Indian Jurassic Mammal:

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Order DOCODONTA Kretzoi, 1946
Family DOCODONTIDAE (Marsh 1887) Simpson, 1929
Genus GONDTHERIUM gen. nov.

Generic Diagnosis. Upper premolariform (possibly P3) tooth with an asymmetrically triangular, transversely wide crown bearing two main labial cusps and one lingual cusp, separated by a talon basin, and two small cuspules form the protruding anterior angle of the tooth. The tooth differs from the upper molars of all known docodont taxa in having labial cusps with diverging tips that are separated by a broad notch, a less steeply sloping labial face of lingual cusp X, the absence of a posterior lingual cusp Y, asymmetrical occlusal outline, and absence of a talon basin anterior to the crest from the cusps A to X. Differs from the P3 of Haldanodon in the presence of two anterolabial cuspules and a well-developed lingual part of the crown with an anteroposteriorly wide lingual cusp. Differs from the P3 of Docodon superus Simpson 1929 in its more developed lingual part with a large cusp and in the presence of two anterolabial cusps, B and E.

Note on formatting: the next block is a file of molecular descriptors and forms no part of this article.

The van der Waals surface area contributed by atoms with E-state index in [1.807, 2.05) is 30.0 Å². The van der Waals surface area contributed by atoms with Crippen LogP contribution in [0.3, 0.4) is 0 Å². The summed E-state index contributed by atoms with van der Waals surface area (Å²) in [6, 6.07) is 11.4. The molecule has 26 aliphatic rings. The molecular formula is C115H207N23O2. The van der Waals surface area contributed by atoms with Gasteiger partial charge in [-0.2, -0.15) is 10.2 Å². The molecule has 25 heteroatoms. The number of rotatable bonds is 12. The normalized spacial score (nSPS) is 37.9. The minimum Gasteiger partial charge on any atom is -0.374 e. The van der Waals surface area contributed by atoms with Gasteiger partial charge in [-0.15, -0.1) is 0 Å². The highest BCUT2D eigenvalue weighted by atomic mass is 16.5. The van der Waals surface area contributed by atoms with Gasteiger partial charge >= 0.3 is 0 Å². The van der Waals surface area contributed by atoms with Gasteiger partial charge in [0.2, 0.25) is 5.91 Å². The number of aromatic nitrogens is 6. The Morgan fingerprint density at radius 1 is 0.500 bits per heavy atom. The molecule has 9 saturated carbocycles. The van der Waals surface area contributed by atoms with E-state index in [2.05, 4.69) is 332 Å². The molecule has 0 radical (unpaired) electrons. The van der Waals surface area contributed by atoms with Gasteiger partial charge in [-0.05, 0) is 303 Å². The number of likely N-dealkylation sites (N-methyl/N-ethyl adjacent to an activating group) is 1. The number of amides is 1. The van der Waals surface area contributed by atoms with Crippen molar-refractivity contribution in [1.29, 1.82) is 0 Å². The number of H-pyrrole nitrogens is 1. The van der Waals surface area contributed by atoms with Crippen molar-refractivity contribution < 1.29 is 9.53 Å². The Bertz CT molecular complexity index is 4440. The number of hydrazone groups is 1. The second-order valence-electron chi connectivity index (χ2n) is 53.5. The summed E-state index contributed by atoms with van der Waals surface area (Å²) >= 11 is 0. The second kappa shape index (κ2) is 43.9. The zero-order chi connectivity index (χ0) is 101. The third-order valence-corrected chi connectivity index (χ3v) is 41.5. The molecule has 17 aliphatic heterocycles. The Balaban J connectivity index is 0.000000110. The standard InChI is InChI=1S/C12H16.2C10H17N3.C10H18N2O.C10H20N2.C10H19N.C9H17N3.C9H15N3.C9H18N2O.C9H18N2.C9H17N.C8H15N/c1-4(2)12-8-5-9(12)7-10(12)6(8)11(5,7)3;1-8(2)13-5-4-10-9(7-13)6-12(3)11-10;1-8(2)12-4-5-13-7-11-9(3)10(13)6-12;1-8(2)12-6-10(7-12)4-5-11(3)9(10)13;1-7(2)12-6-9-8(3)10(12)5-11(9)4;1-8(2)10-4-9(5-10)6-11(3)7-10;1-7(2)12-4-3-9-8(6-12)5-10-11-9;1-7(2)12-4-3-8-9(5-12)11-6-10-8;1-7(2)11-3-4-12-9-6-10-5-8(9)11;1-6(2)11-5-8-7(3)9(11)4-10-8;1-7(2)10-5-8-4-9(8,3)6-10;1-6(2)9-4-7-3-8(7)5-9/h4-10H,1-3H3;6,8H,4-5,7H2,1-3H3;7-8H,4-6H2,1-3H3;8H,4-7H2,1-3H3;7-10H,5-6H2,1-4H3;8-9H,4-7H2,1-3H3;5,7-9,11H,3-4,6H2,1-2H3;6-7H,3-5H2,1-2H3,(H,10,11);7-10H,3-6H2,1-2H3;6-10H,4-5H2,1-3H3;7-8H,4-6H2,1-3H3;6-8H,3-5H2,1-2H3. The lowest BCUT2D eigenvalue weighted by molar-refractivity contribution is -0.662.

Etymology. Genus named in honour of the Gond tribe of people inhabiting the area where the fossiliferous section is exposed, and therion – Greek for beast.

Type Species. Gondtherium dattai sp. nov.

Holotype. - VPL/JU/KM/12, left ultimate upper premolar (P3) (pseudotribosphenic-like mammal of Prasad and Manhas 1999)

Horizon and locality. Mudstones associated with the limestone horizons of the Upper Member of the Kota Formation, Upper Gondwana Group, exposed along a stream cutting 150 m west of Paikasigudem village, Rebbana Mandalam, Adilabad District, Andhra Pradesh (State), India.

Specific Diagnosis. Same as for the genus.

Etymology. Species named after Mr. P.M. Datta, Director, Geological Survey of India, who described the first mammal from the Kota Formation.